Talk Dirt To Me

Gardening in Alaska presents big challenges, whether it's the extra effort in finding plants tough enough to survive our Zone 2-4 climate, communicating with like-minded Alaska gardeners, or keeping up with the latest trends, issues and solutions. We'll try to help with that. We'll also tour gardens from Homer to Anchorage to Wasilla to Willow whenever we get the chance, and post the best garden photos around. Presenting a forum about cold-weather gardening and for cold-weather gardeners is what we are all about. We hope you'll join us on the Talk Dirt garden blog.

Photographer and gardener Fran Durner (fdurner@adn.com) writes the blog.

February Garden Calendar - 1/29/2010 9:28 am

UA Anchorage recognized as a Tree Campus USA - 1/27/2010 10:36 am

Stone walls provide beauty and exercise - 1/26/2010 8:43 am

USDA program for high tunnels offered - 1/25/2010 8:08 pm

Worms could eat your garbage too - 1/24/2010 8:01 pm

Wildflower Garden Club offers annual scholarship - 1/21/2010 1:08 pm

Where did you find inspiration last year? - 1/19/2010 3:57 pm

Zaumseils say farewell for now - 1/18/2010 3:57 pm

Overwintering Roses

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From the Canadian rose breeding program, 'William Baffin' is one of the most hardy roses and can be grown as a shrub or a climber. Photo by Fran DurnerFrom the Canadian rose breeding program, 'William Baffin' is one of the most hardy roses and can be grown as a shrub or a climber. Photo by Fran Durner

I bought large climbing roses this summer, planted them in containers. They are finally growing, I originally was going to plant them in the ground this month, but now I am wondering what I need to do to keep them over the winter in the containers. Any ideas about cutting back, watering, keeping in a heated area?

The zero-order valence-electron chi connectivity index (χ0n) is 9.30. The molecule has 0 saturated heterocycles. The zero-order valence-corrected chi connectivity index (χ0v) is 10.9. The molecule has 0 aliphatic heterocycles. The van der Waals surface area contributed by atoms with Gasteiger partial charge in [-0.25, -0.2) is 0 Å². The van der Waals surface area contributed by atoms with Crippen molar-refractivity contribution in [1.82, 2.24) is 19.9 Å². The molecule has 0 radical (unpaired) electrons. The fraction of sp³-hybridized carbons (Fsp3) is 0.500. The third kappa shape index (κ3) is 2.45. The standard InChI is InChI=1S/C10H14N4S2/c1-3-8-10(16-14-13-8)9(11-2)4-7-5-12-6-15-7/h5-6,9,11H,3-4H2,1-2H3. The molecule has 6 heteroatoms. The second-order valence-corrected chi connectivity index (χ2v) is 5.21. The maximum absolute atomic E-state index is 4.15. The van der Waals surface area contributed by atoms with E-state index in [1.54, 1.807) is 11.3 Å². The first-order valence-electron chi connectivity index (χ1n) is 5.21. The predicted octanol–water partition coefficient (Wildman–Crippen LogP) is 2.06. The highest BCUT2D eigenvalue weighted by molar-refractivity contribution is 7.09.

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A Maze of Corn

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Dan Depner's "Corn Maze of Dreams" is shown in this aerial view in Caseville, Mich.,  Aug. 28, 2007. Depner hand cut and designed the maze which covers nearly eight acres. AP Photo/The Bay City Times, Kate PennDan Depner's "Corn Maze of Dreams" is shown in this aerial view in Caseville, Mich., Aug. 28, 2007. Depner hand cut and designed the maze which covers nearly eight acres. AP Photo/The Bay City Times, Kate Penn

Here's something fun: some Outside farmers for years have been growing corn fields just for the challenge of cutting a maze through them. The Depner family of Caseville, Michigan even has their own website for the maze. Here's what they have to say about it:

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Berry Picking Tradition

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Helen Dick, from Lime Village, visited Hatcher Pass recently to harvest berries. On this visit, despite the bushes drooping with crowberries, or blackberries, as Dick calls them, the berries were sour. Photo by Evan Steinhauser/ADNHelen Dick, from Lime Village, visited Hatcher Pass recently to harvest berries. On this visit, despite the bushes drooping with crowberries, or blackberries, as Dick calls them, the berries were sour. Photo by Evan Steinhauser/ADN

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September Blooming Lilacs?

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Some lilacs have been spotted blooming in September - why? Photo by Erik Hill/ADNSome lilacs have been spotted blooming in September - why? Photo by Erik Hill/ADN
My lilac tree has a lot of blooms coming on now - I've never had lilacs in September before. Does anyone know about this? Does it mean I won't get blooms next spring? The tree is full of them - they are not as full as spring blooms in that they have a gap or two instead of full blooms up the stem. Does anyone else ever get fall lilacs?

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Polstjarnan (Polestar) Rose